• Removal of the provision for registration of developer in the Development Authority
  • Option to deposit purchasable FAR and External Infrastructure Development fee, in four equal instalments.
  • Reduction in rate of purchasable FAR to 25 per cent of Bench Mark Value.
  • Exemption of commercial activity up to 5 per cent of built-up area in apartment and housing projects while determining mixed-use buildings.

Strengthening the Enforcement Infrastructure norms through Third Party Inspection:

  • Introduction of penalty for non-submission of the stage-wise report to prevent violation at the early stages.
  • Introduction of Third Party Verification at early construction stages to detect violations at plinth level and after casting of first-floor roof in case of apartments/ housing projects/ high rise buildings /special buildings.

Making Structural Safety and Fire Safety non-negotiable priorities:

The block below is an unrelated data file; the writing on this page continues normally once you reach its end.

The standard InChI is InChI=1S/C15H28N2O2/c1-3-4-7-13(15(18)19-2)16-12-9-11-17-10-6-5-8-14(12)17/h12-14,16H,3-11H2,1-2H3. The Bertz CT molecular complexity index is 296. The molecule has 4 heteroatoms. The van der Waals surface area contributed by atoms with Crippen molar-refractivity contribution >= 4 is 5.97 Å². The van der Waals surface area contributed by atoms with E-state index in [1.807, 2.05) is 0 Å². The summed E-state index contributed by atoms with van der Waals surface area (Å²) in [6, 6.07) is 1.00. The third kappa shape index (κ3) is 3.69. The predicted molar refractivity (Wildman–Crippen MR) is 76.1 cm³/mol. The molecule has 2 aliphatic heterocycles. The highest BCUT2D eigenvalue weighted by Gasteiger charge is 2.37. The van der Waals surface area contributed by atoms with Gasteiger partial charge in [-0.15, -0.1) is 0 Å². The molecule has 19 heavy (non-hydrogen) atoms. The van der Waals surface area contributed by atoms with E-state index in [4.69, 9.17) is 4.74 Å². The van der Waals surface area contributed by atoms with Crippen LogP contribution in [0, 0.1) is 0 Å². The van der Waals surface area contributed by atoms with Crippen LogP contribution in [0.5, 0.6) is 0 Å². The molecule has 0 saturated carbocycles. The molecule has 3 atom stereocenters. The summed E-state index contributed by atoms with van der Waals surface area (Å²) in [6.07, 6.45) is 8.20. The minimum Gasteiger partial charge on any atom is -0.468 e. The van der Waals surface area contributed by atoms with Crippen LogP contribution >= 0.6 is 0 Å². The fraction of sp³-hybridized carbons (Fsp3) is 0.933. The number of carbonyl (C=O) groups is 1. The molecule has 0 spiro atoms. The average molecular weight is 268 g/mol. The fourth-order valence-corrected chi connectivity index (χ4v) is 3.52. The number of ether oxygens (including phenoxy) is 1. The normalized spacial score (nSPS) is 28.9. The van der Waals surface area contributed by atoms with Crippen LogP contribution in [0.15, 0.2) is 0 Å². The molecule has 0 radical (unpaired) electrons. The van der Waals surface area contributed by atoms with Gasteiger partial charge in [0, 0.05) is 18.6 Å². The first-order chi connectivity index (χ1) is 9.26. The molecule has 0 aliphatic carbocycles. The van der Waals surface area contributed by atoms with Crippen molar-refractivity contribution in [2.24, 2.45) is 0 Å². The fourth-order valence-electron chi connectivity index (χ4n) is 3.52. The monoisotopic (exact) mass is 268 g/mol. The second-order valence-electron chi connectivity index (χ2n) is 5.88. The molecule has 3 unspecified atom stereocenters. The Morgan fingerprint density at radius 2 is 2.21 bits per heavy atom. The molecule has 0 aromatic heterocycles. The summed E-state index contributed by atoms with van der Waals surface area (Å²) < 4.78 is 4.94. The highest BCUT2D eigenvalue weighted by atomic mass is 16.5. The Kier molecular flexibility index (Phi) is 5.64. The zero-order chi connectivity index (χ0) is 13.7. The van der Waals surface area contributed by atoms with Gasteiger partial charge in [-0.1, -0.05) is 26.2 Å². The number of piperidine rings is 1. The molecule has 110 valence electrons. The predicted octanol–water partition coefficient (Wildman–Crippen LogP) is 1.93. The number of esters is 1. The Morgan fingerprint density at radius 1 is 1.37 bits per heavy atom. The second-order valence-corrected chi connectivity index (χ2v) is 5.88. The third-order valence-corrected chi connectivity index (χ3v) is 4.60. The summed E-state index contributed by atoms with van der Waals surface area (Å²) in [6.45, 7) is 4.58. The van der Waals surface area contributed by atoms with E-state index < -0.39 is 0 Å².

• Vetting by a civil engineering department of any Government engineering college of Odisha mandatory for structural Design of High rise Buildings prepared by a Registered Structural Engineer.
  • Provisions for adherence to fire safety norms made mandatory.

With all these and many more provisions in the new Rules, the government wants to bring about a radical change in the Real Estate sector, which is expected set in competition in the market and ensure investment in an unprecedented scale in the real estate sector in general and affordable housing in particular, the sources added.